Today, I went rock climbing. It wasn’t actual real rock climbing. 1) I reside in Florida and there are no mountains. 2) I would most likely die attempting to do that.
I decided to go on a whim. One of my co-workers invited me to do indoor rock climbing, and I am always up for something new. As I say, “I will try anything once, and if I like it, I will try it again.”
When I woke up, I didn’t want to go. At all. I wanted to tell my friend I was feeling sick and then sleep a little bit longer. I also got nervous thinking there would be many of co-workers there since my work friend is quite the social butterfly; I didn’t want to embarrass myself since I am not athletically inclined, to say the least.
What made me decide to go forward with it was the thought that I am a courageous, open-minded person, and somewhere along my life, I stopped being that way. Also, I didn’t want to be lame, and once again, be the girl who doesn’t go to anything.
I got there, and I was already feeling nervous. I hadn’t done it before, and tackling the learning curve is usually the most difficult for me. It may be one of the reasons I prefer my bed over any other location. The group began to learn how to rock climb. The truth of the matter was, the lesson was more on how to be safe rock climbing than actually rock climbing. Knowing how to be safe while rock climbing was the hardest part about all of it. As I am being shown how to strap myself in, I could not follow it. I really struggled. Maybe because I was blanking out because after I was shown two times and did not understand, I got embarrassed and shut down. Besides, aren’t other people there to do it for me?
After I learned how to strap in, I learned how to belay. Belaying is the most intense exercise I have had in a while. Belaying is spotting your partner by pulling the rope, so they can go up and pulling down so they can come back down. There are methods to pull as well that I didn’t even realize would matter. There is manual belays and automatic belays. This location for rock climbing happened to only have manual belay. I am glad it did because that was where I felt in my body how physically exerting rock climbing is. The first artificial rock wall I climbed on was suggested by my spotter, who happened to be the one who invited me there. He got me away from the instructor, which made me apprenhensive since she seemed the most concerned over my rock climbing abilities. The wall did not look easy from sight nor was it easy once I got up there. Even though, I had a harness on, I was petrified. I did not feel like climbing from one rock too high for one leg and grabbing onto a peg with my arm. I made it all the way to the top on the first wall, but it was not without shaking and struggling most of the way through. I was surprised that once I got the guts and went for one peg at a time, I was pretty good. My body has proven to be limber and coordinated for rock climbing. Even getting down was difficult since there is a correct way to come down off the wall. The correct way is to put your legs straight out while grabbing onto the rope. From there, you proceed to climb down. The cool, advanced way is to not use the wall at all and just fly down like a superhero.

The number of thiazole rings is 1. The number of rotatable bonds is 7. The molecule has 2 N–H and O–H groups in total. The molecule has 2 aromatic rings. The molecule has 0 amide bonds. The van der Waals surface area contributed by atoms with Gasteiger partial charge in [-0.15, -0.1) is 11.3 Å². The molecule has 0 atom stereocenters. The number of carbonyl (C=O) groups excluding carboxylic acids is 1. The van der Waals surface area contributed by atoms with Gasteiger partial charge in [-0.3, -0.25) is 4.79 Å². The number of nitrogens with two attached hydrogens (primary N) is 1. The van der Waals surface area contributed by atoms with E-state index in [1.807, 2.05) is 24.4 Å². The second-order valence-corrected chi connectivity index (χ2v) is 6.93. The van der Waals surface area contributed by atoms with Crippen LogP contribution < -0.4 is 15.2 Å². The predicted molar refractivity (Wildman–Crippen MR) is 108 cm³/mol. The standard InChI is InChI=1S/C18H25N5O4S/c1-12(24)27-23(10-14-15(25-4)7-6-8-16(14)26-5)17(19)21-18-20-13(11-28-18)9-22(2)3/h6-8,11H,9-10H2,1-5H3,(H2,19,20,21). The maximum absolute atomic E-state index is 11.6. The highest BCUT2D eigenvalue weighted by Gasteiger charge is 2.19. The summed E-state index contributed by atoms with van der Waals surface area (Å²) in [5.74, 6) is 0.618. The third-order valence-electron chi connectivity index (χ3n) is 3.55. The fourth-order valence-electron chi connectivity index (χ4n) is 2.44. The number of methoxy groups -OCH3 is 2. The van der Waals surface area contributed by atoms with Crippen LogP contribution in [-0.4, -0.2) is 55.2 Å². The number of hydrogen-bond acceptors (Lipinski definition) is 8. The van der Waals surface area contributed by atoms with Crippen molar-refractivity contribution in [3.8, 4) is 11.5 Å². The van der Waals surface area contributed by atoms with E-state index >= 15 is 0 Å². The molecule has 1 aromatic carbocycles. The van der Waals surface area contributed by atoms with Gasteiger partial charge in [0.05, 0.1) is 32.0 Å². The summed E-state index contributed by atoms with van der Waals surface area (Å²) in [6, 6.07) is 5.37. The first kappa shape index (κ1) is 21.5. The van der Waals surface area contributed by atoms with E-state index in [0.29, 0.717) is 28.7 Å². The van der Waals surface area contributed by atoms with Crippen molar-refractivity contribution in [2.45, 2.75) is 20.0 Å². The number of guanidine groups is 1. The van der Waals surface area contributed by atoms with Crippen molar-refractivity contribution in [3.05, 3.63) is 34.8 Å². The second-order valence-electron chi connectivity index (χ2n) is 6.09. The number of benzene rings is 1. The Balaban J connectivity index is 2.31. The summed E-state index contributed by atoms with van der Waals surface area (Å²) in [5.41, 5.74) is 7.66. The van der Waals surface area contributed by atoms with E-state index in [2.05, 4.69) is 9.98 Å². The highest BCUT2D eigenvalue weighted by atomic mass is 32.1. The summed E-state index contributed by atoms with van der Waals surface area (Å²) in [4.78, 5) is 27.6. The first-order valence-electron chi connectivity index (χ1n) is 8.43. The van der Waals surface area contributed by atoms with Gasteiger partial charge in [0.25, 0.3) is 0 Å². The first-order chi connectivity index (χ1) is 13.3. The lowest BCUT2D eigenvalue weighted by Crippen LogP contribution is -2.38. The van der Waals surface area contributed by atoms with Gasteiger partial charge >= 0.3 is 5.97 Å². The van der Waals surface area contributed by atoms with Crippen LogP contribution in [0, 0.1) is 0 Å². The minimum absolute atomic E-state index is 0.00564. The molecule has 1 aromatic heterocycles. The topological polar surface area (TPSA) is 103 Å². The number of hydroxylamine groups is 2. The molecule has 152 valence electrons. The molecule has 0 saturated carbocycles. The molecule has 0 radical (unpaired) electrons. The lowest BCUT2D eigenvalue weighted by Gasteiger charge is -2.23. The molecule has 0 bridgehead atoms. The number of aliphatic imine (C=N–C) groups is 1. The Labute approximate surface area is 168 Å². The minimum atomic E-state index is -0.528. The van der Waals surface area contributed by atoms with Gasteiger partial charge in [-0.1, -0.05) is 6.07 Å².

I belayed more than I climbed. I enjoyed that more because it was more challenging. You have to keep your eye on your partner, following the belay steps perfectly, so they do not fall or injure themselves. Belaying also involves spirit for the climber and advising them on what peg to go to in order to get up to the top the best way. I didn’t do that as a belayer. I barely knew what pegs to go to on my climb.
My spotter was very supportive and cheered me on. He really wanted me to get to the top. The last wall I climbed looked easy, but it was not. The pegs were scattered, hard to grab, and vertical—there was no incline at all. The wall was also one of the tallest there. I am scared while I am on there, so I don’t trust myself or the harness. I was more wishing to not fall off the peg I was hanging on than get to the top. The fact that I did rock climbing, is a great feat for me. I was shaking uncontrollably and could not see straight. I have been skydiving, but even that, was not as scary since the fear in jumping in skydiving is over once you jump out of the plane. You don’t have to think about it. Rock climbing involves strategic thinking. There needs to be a plan for what direction is going to be followed and what pegs to grab before you start. I didn’t do that either.
I enjoyed myself. The group that was there were really nice and friendly. I got to speak with people from different walks of life such as the woman from Colombia, the man from Brazil, the man from Saudi Arabia. They all had unique experiences and thoughts to share. Some of them had rock climbed often, others may have not rock climbed before yet they played other sports and athletic activities. I don’t run into that frequently. The people I talk to go clubbing downtown, to bars, and work. It was a nice reprieve from the ordinary.
The rock climbing portrays a significant experience for me. I was a courageous young girl who was open minded and craved all kinds of new experiences. I was fearless. For the past few years, I stopped being that person. I instead desire to be home or take on experiences that don’t put me in a state of uncomfortability; we all want to be comfortable. Now, I want to change my life. I want to develop as a person and move onto the next stage of my life. Rock climbing was the boost I needed to go back to that courageous girl I used be and live an adventurous life. That doesn’t mean I will be living my adventurous life on any rocks—artificial or not. I am done rock climbing for the time being.